Law & Order

There's a story in the Tampa Bay Times about a pretty nasty chemical that's been found at a Tampa facility that makes synthetic marijuana.

The Tampa Bay Times says EPA and OSHA investigators have been called in to evaluate the safety of a Tampa warehouse after police did a routine inspection of the facility. The officers were overwhelmed by the fumes which burned their eyes.

The man behind the Tampa Epoch newspaper for and about the homeless has been found dead at his newspaper's office. Police say it was suicide.

Bill Sharpe, 59, launched the newspaper to help panhandlers make money legitimately after local governments passed restrictions and bans on panhandling.

The Tampa Bay Times reports that police and the medical examiner have not released the exact cause of death:

Stand Your Ground: The Woman Behind Florida's Law

Mar 29, 2012

More than any single person, Marion Hammer is responsible for Florida's Stand Your Ground law. She’s the powerful lobbyist for the National Rifle Association in Florida and a grandmother who stands all of 4-feet-11-inches tall.

Hammer lobbied and pushed for Florida’s Stand Your Ground law in 2005, among the most aggressive gun rights legislation in the country.

Police say George Zimmerman wasn’t arrested for shooting Trayvon Martin precisely because he stood his ground and claimed to defend himself.

Hammer declined to speak with National Public Radio for this story.

Just in time for the Republican National Convention in August...Tampa Mayor Bob Buckhorn is proposing a so-called "Clean Zone" in the area surrounding the the Tampa Bay Times Forum.

Buckhorn says he's just trying to keep everyone safe during the convention. No weapons would be allowed in the zone, and protests involving 50 people or more would require a permit.

Protesters would be encouraged to stay in an enclosed "public viewing area" which would be within sight of the Tampa Bay Times Forum.

There are reports from The Miami Herald and CBS News that police in Sanford, Fla., were looking to arrest George Zimmerman on a manslaughter charge for the killing of 17-year-old Trayvon Martin on Feb. 26.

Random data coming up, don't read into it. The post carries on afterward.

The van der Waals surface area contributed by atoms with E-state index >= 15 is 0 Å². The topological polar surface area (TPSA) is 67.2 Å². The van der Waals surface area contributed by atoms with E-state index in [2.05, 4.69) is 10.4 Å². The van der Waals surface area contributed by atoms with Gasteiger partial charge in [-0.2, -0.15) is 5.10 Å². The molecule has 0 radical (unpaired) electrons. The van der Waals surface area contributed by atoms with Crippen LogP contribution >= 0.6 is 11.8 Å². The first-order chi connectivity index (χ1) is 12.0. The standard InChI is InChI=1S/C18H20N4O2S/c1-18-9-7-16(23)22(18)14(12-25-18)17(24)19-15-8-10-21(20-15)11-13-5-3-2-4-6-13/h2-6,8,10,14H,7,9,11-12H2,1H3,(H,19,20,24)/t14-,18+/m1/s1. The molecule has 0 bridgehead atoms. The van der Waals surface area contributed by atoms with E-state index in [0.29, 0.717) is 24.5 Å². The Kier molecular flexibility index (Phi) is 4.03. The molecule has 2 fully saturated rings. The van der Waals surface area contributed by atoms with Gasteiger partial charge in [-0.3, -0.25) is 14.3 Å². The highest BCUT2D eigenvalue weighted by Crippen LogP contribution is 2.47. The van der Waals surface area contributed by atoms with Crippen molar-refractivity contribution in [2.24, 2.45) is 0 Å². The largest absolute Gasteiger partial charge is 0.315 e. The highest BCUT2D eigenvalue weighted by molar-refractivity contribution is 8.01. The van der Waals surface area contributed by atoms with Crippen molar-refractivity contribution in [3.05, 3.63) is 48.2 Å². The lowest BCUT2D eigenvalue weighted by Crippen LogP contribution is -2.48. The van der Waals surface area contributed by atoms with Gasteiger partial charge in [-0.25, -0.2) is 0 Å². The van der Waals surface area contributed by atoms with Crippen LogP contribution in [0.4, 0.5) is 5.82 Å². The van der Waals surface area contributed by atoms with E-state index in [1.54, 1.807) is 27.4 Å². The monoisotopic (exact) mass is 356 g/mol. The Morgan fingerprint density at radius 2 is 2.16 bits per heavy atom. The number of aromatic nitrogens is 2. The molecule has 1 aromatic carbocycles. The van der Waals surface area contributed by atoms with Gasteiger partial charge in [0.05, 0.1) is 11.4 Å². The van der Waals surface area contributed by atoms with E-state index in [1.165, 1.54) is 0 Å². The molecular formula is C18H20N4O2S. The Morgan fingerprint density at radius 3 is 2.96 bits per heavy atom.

TAMPA - An East Tampa Church was overflowing Tuesday night as community members came out in support of the family of slain teenager Trayvon Martin.  Nearly a thousand people packed the pews at the 34th Street Church of God, standing and swaying to the orators who evoked the plight of Martin as a return to the early days of the civil rights movement.

The man who shot and killed 17-year-old Trayvon Martin in an incident that has reignited the national conversation about race relations told police that the younger man knocked him to the ground and slammed his head into the sidewalk, the Orlando Sentinel just reported.

TAMPA - While thousands protested in Sanford in support of the family of slain teenager Trayvon Martin, a group of activists gathered in Tampa at the University of South Florida to call for justice in the Martin case. 

Emmanual Catalan is chair of the USF College Democrats.

 " I, as an African-American, should not be fearful of walking down a street and worry about the prospects of me being gunned down, because I fit the stereotype of a criminal because I'm wearing a hoodie, " he said, "and most importantly, I happen to be black."

Racial Tension Runs Through Sanford's Roots

Mar 23, 2012

In Sanford, Fla., historic wrongs against the local black community go back a long way. The memory of those events is still fresh, and they are getting another airing in the wake of the Trayvon Martin shooting, which protesters have called racially motivated.

Modern Sanford is built on the shoulders of several historically black communities. Goldsborough, incorporated in 1891, was one of the earliest black towns in Florida.

Trayvon Martin was "a typical teenager who would end up in a casket, buried in white suit with a powder blue vest," the Miami Herald writes.

Florida's "Stand Your Ground" law says you do not have a duty to retreat if you feel threatened. It's come under renewed scrutiny because of the killing of 17-year-old Trayvon Martin.

But two legal experts say the law may have little affect on Martin's case, or whether self-appointed neighborhood watchman George Zimmerman goes to jail.

Here's what Stetson Law professor Robert Batey told us in an e-mail:

As national attention continues to be focused on the killing of 17-year-old Trayvon Martin in Sanford, Fla., last month and the questions it resurrects about race relations in the U.S., The Orlando Sentinel today adds to what's known about George Zimmerman, the 28-year-old man who pulled the trigger.

Trayvon Martin apparently was being followed by self-appointed neighborhood watchman George Zimmerman before Zimmerman shot and killed the unarmed teenager, according to ABC News.

The case has gained national attention for its racial overtones (Martin was black, Zimmerman white) and how it raises questions about Florida's "Stand Your Ground" law.